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Flex Regular Expressions

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Flex Regular Expressions

The characters and literals may be described by:

the character x.
any character except newline.
Any characters amongst x, y or z. You may use a dash for character intervals: [a-z] denotes any letter from a through z. You may use a leading hat to negate the class: [0-9] stands for any character which is not a decimal digit, including new-line.
if x is an a, b, f, n, r, t, or v, then the ANSI-C interpretation of \x. Otherwise, a literal x (used to escape operators such as *).
a NUL character.
the character with octal value num.
the character with hexadecimal value num.
Match the literal string. For instance "/*" denotes the character / and then the character *, as opposed to /* denoting any number of slashes.
Match the end-of-file.

The basic operators to make more complex regular expressions are, with r and s being two regular expressions:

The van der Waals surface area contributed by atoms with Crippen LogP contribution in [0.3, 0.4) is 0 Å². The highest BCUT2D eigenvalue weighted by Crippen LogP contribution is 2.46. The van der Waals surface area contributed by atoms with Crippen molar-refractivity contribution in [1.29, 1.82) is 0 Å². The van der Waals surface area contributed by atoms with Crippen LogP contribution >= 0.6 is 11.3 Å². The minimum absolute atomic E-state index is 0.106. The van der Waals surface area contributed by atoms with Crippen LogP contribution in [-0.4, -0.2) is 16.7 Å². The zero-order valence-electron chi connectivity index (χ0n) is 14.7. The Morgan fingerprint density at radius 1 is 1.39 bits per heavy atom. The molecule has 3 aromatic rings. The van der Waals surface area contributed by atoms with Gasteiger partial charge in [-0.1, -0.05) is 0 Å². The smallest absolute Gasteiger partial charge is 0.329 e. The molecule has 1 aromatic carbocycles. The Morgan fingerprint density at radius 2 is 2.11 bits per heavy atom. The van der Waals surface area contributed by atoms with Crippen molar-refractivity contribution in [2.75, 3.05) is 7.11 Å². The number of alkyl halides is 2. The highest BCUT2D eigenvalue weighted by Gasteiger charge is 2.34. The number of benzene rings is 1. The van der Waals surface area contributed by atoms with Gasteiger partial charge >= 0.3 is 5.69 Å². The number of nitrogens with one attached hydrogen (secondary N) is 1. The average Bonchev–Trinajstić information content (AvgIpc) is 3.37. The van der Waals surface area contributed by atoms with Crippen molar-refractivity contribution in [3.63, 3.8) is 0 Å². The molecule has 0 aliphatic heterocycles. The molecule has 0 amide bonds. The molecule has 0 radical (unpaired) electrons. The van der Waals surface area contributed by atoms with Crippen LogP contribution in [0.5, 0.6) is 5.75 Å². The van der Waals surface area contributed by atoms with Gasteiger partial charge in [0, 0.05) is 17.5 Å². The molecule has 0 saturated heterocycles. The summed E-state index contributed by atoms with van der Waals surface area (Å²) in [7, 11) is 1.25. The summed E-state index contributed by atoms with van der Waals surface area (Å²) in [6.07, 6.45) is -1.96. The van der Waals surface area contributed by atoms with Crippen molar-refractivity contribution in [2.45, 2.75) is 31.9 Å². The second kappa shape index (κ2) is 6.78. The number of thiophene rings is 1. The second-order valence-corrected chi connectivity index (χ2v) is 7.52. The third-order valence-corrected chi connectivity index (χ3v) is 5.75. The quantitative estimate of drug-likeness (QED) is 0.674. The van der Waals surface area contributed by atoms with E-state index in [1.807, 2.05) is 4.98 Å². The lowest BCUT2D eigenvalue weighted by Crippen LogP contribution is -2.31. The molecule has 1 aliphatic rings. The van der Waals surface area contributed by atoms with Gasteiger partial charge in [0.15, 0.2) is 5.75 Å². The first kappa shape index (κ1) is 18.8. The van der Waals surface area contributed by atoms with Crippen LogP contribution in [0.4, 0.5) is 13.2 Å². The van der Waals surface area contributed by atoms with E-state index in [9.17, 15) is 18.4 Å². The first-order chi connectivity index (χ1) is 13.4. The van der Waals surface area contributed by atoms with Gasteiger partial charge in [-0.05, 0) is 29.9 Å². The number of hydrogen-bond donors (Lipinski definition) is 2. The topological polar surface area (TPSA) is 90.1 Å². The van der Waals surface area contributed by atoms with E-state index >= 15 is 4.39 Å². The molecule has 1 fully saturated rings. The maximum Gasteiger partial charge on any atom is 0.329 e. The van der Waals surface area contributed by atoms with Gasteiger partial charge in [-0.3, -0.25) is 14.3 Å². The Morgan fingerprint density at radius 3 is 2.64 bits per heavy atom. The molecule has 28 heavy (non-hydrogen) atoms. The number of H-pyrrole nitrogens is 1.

Match an r; parentheses are used to override precedence.
Match the regular expression r followed by the regular expression s. This is called concatenation.
Match either an r or an s. This is called alternation.
Match the expansion of the abbreviation definition. Instead of writing
[a-zA-Z_][a-zA-Z0-9_]*   return IDENTIFIER;

you may write

id  [a-zA-Z_][a-zA-Z0-9_]*
{id}   return IDENTIFIER;

The quantifiers allow to specify the number of times a pattern must be repeated:

zero or more r's.
one or more r's.
zero or one r's.
num times r
anywhere from min to max (defaulting to no bound) r's.

For instance -?([0-9]+|[0-9]*\.[0-9]+([eE][-+]?[0-9]+)?) matches C integer and floating point numbers.

One may also depend upon the context:

Match an r but only if it is followed by an s. This type of pattern is called trailing context. The text matched by s is included when determining whether this rule is the "longest match", but is then returned to the input before the action is executed. So the action only sees the text matched by r. Using trailing contexts can have a negative impact on the scanner, in particular the input buffer can no longer grow upon demand. In addition, it can produce correct but surprising errors. Fortunately it is seldom needed, and only to process pathologic languages such as Fortran. For instance to recognize its loop keyword, do, one needs:

to distinguish DO1I=1,5, a for loop where I runs from 1 to 5, from DO1I=1.5, a definition/assignment of the floating variable DO1I to 1.5. Voir Fortran and Satellites, for more on Fortran loops and traps.

Match an r at the beginning of a line.
Match an r at the end of a line. This is rigorously equivalent to r/\n, and therefore suffers the same problems, see Simple Uses of Flex.